EVENT: SHHH COOKING SECRETLY
THEME: DIWALI SWEETS AND SAVOURIES
RECIPE: KESAR RASGULLA
What is Kesar Rasgulla?
Kesar Rasgulla is a saffron flavored traditional sweet dish that is famous in the Indian Subcontinent. Kesar means saffron in Hindi. And Rasgulla is a sweet dumpling made from cottage cheese, paneer or chenna. The balls are rolled and then allowed o cook in a sugar syrup. The sugar syrup is usually flavored with cardamom and sometimes other ingredients like rose essence, rose petals, saffron, mint, chilli, etc are added. This adds a different flavour to the rasgulla. As a matter of fact, one is rasgulla and plural is rasgullas. Translated into simple language ras is juice and gulla is a ball. So actually rasgulla means a juicy ball.
The first time ever I had the opportunity to taste rasgulla and ras malai was when I got married. My mother in law use to make really delicious spongy rasgullas. Whenever we had dinner parties, she’d sometimes make rasgullas. As it was always a huge quantity, I’d help her to knead the chenna or paneer(cottage cheese) and roll them into balls. So, I actually learnt how to make rasgulla and rasmalai from her. When she left for India, I sort of stopped making them at home. The reason being that we get lovely soft spongy rasmalai and rasgulla from the ISKCON temple.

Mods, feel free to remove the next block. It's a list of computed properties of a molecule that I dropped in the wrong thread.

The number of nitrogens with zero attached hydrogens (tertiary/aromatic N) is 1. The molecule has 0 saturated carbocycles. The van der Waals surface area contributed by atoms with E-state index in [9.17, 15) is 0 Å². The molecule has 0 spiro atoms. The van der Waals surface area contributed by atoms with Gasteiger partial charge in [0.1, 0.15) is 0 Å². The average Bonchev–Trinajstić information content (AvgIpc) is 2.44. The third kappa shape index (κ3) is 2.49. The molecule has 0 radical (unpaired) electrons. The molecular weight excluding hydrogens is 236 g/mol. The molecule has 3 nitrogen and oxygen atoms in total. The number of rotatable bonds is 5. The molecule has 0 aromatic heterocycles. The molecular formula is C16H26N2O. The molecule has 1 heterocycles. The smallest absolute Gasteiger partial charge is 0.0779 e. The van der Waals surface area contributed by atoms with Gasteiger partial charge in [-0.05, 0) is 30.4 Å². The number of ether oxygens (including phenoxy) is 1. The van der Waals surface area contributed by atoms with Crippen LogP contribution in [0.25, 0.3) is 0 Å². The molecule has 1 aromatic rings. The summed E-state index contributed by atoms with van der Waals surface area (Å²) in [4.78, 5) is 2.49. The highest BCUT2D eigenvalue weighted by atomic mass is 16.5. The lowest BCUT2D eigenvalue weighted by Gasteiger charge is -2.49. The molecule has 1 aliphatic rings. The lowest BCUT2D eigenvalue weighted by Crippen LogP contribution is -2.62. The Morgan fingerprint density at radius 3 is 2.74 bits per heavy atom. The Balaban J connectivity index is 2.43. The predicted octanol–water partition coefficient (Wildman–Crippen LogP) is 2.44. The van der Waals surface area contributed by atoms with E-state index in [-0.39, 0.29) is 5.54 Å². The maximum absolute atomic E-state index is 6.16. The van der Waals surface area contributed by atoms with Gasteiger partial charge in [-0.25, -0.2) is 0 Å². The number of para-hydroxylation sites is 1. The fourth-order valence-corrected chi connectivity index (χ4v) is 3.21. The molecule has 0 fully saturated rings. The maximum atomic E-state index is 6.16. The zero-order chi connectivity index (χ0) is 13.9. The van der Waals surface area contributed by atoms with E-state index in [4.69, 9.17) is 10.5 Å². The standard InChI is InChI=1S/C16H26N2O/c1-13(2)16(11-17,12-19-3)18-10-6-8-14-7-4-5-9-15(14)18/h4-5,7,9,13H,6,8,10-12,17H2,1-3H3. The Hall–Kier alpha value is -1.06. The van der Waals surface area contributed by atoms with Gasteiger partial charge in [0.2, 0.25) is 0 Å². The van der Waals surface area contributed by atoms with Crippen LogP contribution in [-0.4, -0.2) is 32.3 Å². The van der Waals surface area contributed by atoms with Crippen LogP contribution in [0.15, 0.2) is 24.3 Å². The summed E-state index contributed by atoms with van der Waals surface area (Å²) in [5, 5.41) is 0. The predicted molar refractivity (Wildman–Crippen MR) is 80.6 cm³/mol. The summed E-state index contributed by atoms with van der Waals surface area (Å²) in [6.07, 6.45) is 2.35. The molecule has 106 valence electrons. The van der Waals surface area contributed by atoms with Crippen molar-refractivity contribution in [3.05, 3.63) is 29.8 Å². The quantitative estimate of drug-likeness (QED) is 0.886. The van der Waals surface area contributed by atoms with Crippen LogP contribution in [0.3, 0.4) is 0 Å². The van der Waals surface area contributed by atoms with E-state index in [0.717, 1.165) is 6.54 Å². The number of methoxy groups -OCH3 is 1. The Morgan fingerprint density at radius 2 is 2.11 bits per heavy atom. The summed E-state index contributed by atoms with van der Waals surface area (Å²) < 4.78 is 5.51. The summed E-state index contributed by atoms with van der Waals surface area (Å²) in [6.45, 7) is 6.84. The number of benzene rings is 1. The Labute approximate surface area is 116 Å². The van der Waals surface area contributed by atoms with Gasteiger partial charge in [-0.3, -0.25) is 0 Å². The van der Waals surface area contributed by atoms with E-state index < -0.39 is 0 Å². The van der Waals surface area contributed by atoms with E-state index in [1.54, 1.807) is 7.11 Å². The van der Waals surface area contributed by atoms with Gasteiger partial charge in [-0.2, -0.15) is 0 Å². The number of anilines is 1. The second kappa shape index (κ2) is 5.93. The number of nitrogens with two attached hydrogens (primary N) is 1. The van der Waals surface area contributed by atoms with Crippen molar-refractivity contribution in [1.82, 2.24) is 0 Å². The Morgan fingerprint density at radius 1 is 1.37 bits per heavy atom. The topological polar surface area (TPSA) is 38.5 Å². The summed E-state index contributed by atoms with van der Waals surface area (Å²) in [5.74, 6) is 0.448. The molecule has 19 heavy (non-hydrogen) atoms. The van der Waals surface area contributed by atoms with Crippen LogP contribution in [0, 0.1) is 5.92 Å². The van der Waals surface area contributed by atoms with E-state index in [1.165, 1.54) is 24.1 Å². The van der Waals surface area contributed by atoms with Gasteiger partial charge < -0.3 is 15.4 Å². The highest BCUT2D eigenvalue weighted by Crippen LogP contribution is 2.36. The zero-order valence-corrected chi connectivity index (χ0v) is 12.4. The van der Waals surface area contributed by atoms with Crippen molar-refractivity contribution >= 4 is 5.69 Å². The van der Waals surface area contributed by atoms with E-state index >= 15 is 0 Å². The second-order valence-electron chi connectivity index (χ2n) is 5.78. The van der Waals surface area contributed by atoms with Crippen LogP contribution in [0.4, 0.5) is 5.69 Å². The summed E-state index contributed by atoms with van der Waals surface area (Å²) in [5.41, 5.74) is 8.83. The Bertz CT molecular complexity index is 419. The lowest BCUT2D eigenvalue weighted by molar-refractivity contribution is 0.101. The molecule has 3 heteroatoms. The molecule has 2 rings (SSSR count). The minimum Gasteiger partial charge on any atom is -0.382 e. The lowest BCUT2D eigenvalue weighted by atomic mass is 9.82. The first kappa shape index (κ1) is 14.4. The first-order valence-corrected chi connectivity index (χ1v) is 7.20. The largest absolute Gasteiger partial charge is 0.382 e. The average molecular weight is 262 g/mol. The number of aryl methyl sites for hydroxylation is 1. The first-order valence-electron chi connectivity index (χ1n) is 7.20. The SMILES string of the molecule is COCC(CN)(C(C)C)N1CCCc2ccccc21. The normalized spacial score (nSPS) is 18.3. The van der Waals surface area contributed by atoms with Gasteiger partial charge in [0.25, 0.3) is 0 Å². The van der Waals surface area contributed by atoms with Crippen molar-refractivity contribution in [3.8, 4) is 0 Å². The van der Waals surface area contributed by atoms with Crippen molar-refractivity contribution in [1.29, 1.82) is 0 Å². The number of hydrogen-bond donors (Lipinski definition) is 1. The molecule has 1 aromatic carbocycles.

Why did I decide to make Kesar Rasgulla?
You may think that if I’m able to buy the yummiest rasgulla from the temple why would I bother to make them at home? Well, the answer is the Covid Pandemic. Definitely, life has changed drastically for all of us. That includes the temple being closed too along with their restaurant and snack shop. Hubby, had a craving for rasgulla and kept on pestering me to make them. The actual plan was to make Chirote or Pandri Puri as I know it. However, Chirote plan was put on a hold and kesar rasgulla put into action.
- Some more Diwali Recipes using Milk:
- Saffron Tapioca Pudding easy to make and delicious.
- Mini Saffron and Fruity Chum Chum – oval shaped ragulla are served with cream and fruit.
- An easy to make fruity kheer – Apple Kheer
- Doodh Pak – its usually made most Patel Homes on Kalichaudas day, part of the Diwali celebrations.
- Basundi is another milk based Gujarati sweet that is made instead of Doodh Pak. Its more thicker, and rice is not added like in Doodh Pak. Sometimes fresh fruit is added to make it more exotic.
- Want to serve something different? Then why not try Carrot Coconut Kheer.
- Makhana and Dry Fruit Kheer is another different milk based sweet dish